On Sunday, officers from the Florida Fish and Wildlife Conservation Commission (FWC) euthanized the largest-documented black bear in the state’s history. According to The News-Press, the massive 740-pound male bear was captured days before while roaming through populated neighborhoods in Seminole County. He was even sighted lingering around a local elementary school. Given that it weighed nearly 500 pounds more than the average male black bear in Florida, experts believe that the animal had gotten to its size by ransacking dumpsters and other sources of human food. Officers also discovered that the animal was injured, which (in addition to its apparent fearlessness of humans) led them to decide to euthanize the animal.
“We don’t want to kill any animal, especially an impressive and majestic animal like that,” Mike Orlando, a FWC biologist, told The Orlando Sentinel. “But public safety is paramount.”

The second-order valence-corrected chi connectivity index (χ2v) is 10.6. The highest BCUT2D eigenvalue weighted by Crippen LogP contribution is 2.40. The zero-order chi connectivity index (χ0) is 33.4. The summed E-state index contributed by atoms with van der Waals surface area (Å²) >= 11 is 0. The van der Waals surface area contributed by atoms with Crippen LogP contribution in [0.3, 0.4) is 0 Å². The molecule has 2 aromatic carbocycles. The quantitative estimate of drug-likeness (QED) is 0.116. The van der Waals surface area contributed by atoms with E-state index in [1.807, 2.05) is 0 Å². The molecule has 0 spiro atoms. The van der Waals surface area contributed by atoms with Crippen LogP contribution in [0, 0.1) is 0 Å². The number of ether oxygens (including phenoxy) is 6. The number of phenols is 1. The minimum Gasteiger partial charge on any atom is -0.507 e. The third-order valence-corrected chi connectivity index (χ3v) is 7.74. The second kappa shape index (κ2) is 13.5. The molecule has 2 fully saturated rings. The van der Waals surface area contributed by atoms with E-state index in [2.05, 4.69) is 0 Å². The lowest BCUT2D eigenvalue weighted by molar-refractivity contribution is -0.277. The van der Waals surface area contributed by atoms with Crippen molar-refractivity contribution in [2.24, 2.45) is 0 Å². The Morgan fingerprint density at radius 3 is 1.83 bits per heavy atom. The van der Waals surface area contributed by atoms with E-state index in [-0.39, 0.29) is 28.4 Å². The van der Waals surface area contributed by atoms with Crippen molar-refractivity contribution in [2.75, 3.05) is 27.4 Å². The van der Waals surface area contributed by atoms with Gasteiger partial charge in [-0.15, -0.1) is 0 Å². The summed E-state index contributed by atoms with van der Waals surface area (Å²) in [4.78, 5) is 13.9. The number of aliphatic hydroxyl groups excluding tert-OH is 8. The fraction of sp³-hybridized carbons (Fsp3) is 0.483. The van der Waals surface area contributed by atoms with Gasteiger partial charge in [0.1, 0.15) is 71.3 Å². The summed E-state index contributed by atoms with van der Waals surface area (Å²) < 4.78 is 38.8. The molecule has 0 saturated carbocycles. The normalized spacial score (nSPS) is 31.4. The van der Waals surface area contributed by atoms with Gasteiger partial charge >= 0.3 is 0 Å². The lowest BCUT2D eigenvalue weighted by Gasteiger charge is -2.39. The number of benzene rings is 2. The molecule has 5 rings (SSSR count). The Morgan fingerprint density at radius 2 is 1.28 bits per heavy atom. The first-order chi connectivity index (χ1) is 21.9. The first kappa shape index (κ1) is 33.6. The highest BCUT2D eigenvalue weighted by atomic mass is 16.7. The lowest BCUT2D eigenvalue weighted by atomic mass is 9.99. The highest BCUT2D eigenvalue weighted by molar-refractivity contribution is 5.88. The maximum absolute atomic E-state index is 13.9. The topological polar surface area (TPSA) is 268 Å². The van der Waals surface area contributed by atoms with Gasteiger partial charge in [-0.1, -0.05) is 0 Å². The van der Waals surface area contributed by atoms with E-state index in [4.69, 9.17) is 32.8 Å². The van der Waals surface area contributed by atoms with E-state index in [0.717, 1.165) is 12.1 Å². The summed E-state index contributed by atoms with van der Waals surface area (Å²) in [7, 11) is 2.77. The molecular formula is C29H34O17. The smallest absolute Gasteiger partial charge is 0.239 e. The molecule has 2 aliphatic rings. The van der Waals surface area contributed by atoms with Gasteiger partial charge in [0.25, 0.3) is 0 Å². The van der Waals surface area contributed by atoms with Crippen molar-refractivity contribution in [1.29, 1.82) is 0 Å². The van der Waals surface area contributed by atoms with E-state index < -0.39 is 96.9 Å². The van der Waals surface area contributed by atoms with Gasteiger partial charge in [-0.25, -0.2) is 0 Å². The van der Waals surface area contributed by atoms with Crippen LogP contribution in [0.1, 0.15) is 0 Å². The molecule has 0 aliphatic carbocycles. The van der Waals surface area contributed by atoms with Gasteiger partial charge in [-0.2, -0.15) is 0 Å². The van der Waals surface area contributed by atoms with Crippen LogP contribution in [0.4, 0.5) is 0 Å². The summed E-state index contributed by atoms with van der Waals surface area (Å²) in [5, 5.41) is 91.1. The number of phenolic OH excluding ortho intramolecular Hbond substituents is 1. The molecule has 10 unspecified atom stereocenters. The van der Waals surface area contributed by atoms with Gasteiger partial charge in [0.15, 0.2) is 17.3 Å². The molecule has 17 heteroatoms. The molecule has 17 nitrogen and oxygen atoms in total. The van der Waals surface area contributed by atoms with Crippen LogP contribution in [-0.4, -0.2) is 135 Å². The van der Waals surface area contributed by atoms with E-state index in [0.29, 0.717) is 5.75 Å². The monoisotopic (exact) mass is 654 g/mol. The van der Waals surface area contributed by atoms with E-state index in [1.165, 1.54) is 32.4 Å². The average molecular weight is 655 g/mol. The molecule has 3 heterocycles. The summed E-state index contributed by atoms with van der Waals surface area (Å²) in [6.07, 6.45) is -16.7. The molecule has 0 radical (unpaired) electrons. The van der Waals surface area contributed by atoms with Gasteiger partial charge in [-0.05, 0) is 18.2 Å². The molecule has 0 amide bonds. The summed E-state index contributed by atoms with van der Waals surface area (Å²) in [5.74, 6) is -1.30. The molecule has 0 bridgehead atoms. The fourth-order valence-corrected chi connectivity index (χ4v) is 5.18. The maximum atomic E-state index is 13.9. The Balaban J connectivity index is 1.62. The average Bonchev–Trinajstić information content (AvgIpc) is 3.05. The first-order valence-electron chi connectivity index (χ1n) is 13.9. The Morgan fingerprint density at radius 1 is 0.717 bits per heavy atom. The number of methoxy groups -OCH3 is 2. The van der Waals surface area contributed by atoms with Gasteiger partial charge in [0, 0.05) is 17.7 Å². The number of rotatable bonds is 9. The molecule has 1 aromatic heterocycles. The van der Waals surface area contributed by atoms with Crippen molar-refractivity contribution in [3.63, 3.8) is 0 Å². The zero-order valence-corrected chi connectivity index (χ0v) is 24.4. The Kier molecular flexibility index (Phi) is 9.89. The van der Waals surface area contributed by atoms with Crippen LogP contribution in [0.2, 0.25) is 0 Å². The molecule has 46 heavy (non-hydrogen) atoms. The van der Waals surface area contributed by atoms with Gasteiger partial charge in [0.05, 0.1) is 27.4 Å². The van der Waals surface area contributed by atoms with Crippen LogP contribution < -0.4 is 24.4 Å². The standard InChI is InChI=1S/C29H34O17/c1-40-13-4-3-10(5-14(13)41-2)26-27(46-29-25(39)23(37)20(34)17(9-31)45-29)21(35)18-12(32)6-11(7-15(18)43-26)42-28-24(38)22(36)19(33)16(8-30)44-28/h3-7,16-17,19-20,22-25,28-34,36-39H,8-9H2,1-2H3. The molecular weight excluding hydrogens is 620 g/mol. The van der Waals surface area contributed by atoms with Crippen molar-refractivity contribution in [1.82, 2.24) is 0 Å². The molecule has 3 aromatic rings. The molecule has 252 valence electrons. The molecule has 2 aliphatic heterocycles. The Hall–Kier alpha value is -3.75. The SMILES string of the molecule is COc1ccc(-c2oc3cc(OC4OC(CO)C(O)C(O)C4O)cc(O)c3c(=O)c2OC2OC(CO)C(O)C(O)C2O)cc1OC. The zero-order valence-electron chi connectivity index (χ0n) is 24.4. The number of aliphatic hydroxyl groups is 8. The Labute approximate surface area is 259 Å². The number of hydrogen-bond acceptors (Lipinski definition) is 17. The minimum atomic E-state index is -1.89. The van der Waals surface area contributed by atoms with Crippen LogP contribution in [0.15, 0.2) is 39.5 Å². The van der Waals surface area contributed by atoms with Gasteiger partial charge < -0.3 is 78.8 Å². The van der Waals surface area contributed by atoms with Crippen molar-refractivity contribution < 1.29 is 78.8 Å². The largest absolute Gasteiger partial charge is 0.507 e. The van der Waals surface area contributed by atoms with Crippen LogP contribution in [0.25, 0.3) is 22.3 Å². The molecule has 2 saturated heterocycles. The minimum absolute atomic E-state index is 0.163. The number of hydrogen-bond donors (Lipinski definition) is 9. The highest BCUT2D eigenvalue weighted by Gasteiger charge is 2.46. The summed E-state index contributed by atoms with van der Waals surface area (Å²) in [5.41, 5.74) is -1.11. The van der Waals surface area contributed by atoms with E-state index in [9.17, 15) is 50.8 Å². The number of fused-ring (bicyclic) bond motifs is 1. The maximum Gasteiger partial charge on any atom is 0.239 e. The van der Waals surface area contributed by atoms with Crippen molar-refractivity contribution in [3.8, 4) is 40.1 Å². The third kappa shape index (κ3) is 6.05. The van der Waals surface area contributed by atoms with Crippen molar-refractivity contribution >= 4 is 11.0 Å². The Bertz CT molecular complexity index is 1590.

The bear was lured into a trap in Alaqua Lakes and sedated before being transported to a holding facility. For bait, wildlife officers used a method that proved highly successful for catching bears in the wild: a long sock filled with donuts and drenched in syrup. A similar technique was used to capture the state’s previous largest bear, a 620-pound male that was found rummaging through trash bins near Ocala National Forest. That bear was relocated to the wilderness successfully, but officials stress that bears finding food in populated areas can be very dangerous.
“We don’t always rush out and capture them just because they’re big,” Orlando said. “No bear—not big ones, little ones or the medium-sized ones—should be comfortable in neighborhoods.”
Black bears were once rare in the Sunshine State, but their numbers are rising and some lawmakers are calling for the return of the state’s bear hunting season. There has been no recreational hunting season in Florida since 1994, but the increase in bear sightings and nuisance bears is leading game officials to reconsider the issue. Next month the FWC will meet to discuss management options for the state’s black bears, which may include broaching the subject of the state’s first bear hunt in over two decades.